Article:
- The Washington Times - Monday, February 21, 2000

''Pitch Black" is pitched with scant amenities at the cloddish segment of the science-fiction audience.

For all I know, it will score a bull's-eye with that fickle crowd. Harry Knowles, king of the lowbrow Web site reviewers, has given it his invaluable thumbs-up, so the omens are peachy.

"Pitch Black" is unsightly from the outset. It vibrates the imagery like a berserk blender to simulate a precipitous crash landing on a castaway desert planet.

The survivors a pretty hapless cross-section dominated by hard-boiled pilot Radha Mitchell, sinister lawman Cole Hauser and glowering, muscleman convict Vin Diesel discover the remains of a water-generating plant and an atmosphere tinted sepia. That's daytime and presumably the norm when three suns beat on your Godforsaken planet.

The imagery goes literally pitch black with the approach of a menacing eclipse, which blots out every last sun and stirs ravenous swarms of monster bats from subterranean caves and other nests.

Though cleverly obscured by the murk during much of the film, these flying fiends eventually get close enough to the camera to disclose big ugly choppers in the tradition of the "Alien" monsters.

If the survivors can keep their heads down and their wits about them, a slight chance exists of reaching an idle shuttle and blasting off to fairer, safer star systems. "Deep Blue Sea" got to the marketplace with a more lavish and diverting game of prune the survivors, but "Pitch Black" might keep a few primitives guessing about its priority list.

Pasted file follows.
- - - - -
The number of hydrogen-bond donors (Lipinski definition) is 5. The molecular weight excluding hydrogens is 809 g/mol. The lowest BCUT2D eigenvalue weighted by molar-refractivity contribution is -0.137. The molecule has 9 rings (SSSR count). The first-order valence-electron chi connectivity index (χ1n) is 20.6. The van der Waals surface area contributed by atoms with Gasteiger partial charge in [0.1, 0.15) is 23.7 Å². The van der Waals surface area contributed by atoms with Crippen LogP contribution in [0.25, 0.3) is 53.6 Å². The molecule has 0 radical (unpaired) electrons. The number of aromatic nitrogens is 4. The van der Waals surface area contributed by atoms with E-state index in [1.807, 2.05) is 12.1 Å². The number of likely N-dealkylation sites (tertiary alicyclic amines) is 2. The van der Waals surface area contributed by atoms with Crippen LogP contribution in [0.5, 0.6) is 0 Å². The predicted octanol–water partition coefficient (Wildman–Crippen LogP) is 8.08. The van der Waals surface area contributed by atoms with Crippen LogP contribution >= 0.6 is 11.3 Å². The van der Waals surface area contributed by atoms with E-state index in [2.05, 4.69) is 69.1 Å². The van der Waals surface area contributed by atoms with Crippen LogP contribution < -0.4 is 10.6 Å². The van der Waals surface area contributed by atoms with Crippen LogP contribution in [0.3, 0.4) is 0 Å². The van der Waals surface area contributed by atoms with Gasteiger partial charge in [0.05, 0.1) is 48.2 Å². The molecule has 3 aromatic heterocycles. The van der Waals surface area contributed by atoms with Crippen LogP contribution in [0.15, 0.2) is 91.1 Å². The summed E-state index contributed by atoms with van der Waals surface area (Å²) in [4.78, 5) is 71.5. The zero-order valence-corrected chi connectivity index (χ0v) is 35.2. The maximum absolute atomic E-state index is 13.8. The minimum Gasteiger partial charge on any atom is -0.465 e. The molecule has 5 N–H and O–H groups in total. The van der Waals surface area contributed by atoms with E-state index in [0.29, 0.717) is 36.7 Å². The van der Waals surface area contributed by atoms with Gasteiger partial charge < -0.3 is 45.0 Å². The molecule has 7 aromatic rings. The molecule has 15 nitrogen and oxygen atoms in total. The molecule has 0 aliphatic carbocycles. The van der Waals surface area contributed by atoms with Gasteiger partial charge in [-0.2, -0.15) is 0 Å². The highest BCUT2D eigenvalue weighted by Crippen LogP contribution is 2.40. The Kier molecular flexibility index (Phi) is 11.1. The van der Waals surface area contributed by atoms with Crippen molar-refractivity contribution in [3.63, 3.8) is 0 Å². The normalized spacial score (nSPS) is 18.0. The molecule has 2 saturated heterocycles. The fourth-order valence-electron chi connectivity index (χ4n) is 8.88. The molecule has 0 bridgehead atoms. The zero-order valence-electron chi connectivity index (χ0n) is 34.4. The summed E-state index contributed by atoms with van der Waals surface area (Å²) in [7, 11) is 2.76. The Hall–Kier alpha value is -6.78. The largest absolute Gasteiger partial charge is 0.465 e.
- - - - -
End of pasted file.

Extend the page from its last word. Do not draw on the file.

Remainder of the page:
The selection process suffers from the impression that everyone ought to be dead, several times over, if director David Twohy were playing his scares on the level.

Characters you've written off are likely to turn up inexplicably in the next scene. Arbitrarily spared the jaws of death, they are supplanted by others who haven't been adequately set up for sacrifice. One doubts if Mr. Twohy is ready to play movie God.

The makeshift consistency may be more appealing to some viewers than a sophisticated system of illusion. "Pitch Black" certainly wouldn't discourage anyone who planned to get his own amateur science-fiction thriller in the can this year.

By comparison, "Supernova" was a deluxe dud, implying access to big wasted bucks. The spit-and-bailing-wire dud might appear to possess more integrity. "Pitch Black" is strictly from hunger, but it wears its shabbiness like a badge of honor.

1/2 STAR

TITLE: "Pitch Black"

RATING: R (Frequent profanity and occasional graphic violence, involving monsters in a science-fiction setting; allusions to drug use)

CREDITS: Directed by David Twohy

RUNNING TIME: 107 minutes

MAXIMUM RATING: FOUR STARS



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